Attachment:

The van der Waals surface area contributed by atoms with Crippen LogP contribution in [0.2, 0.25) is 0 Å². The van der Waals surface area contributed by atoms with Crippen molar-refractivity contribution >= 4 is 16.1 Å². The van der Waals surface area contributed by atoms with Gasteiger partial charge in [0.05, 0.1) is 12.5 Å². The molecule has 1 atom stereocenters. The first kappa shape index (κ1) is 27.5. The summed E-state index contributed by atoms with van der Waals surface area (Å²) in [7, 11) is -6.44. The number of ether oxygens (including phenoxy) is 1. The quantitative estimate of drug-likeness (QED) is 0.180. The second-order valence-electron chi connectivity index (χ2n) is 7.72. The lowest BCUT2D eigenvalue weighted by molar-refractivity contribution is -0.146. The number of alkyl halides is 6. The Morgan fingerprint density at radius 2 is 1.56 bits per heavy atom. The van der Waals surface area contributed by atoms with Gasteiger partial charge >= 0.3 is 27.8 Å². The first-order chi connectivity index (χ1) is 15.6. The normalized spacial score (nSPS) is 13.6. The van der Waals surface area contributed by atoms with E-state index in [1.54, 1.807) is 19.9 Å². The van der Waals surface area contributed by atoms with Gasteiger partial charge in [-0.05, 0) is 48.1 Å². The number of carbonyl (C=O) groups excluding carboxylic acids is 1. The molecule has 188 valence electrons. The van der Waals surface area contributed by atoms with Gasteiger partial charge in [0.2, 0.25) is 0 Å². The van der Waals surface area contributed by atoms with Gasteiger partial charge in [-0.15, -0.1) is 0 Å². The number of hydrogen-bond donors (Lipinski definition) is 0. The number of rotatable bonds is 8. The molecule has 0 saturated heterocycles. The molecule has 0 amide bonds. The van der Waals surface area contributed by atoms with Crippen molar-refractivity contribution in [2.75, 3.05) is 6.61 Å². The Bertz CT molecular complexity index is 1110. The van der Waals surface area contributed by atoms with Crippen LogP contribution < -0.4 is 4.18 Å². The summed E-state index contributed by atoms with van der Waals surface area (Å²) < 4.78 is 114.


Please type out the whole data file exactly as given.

The van der Waals surface area contributed by atoms with Crippen LogP contribution in [0.2, 0.25) is 0 Å². The van der Waals surface area contributed by atoms with Crippen molar-refractivity contribution >= 4 is 16.1 Å². The van der Waals surface area contributed by atoms with Gasteiger partial charge in [0.05, 0.1) is 12.5 Å². The molecule has 1 atom stereocenters. The first kappa shape index (κ1) is 27.5. The summed E-state index contributed by atoms with van der Waals surface area (Å²) in [7, 11) is -6.44. The number of ether oxygens (including phenoxy) is 1. The quantitative estimate of drug-likeness (QED) is 0.180. The second-order valence-electron chi connectivity index (χ2n) is 7.72. The lowest BCUT2D eigenvalue weighted by molar-refractivity contribution is -0.146. The number of alkyl halides is 6. The Morgan fingerprint density at radius 2 is 1.56 bits per heavy atom. The van der Waals surface area contributed by atoms with Gasteiger partial charge >= 0.3 is 27.8 Å². The first-order chi connectivity index (χ1) is 15.6. The normalized spacial score (nSPS) is 13.6. The van der Waals surface area contributed by atoms with E-state index in [1.54, 1.807) is 19.9 Å². The van der Waals surface area contributed by atoms with Gasteiger partial charge in [-0.05, 0) is 48.1 Å². The number of carbonyl (C=O) groups excluding carboxylic acids is 1. The molecule has 188 valence electrons. The van der Waals surface area contributed by atoms with Gasteiger partial charge in [0.2, 0.25) is 0 Å². The van der Waals surface area contributed by atoms with Gasteiger partial charge in [-0.15, -0.1) is 0 Å². The number of hydrogen-bond donors (Lipinski definition) is 0. The number of rotatable bonds is 8. The molecule has 0 saturated heterocycles. The molecule has 0 amide bonds. The van der Waals surface area contributed by atoms with Crippen molar-refractivity contribution in [2.75, 3.05) is 6.61 Å². The Bertz CT molecular complexity index is 1110. The van der Waals surface area contributed by atoms with Crippen LogP contribution < -0.4 is 4.18 Å². The summed E-state index contributed by atoms with van der Waals surface area (Å²) < 4.78 is 114.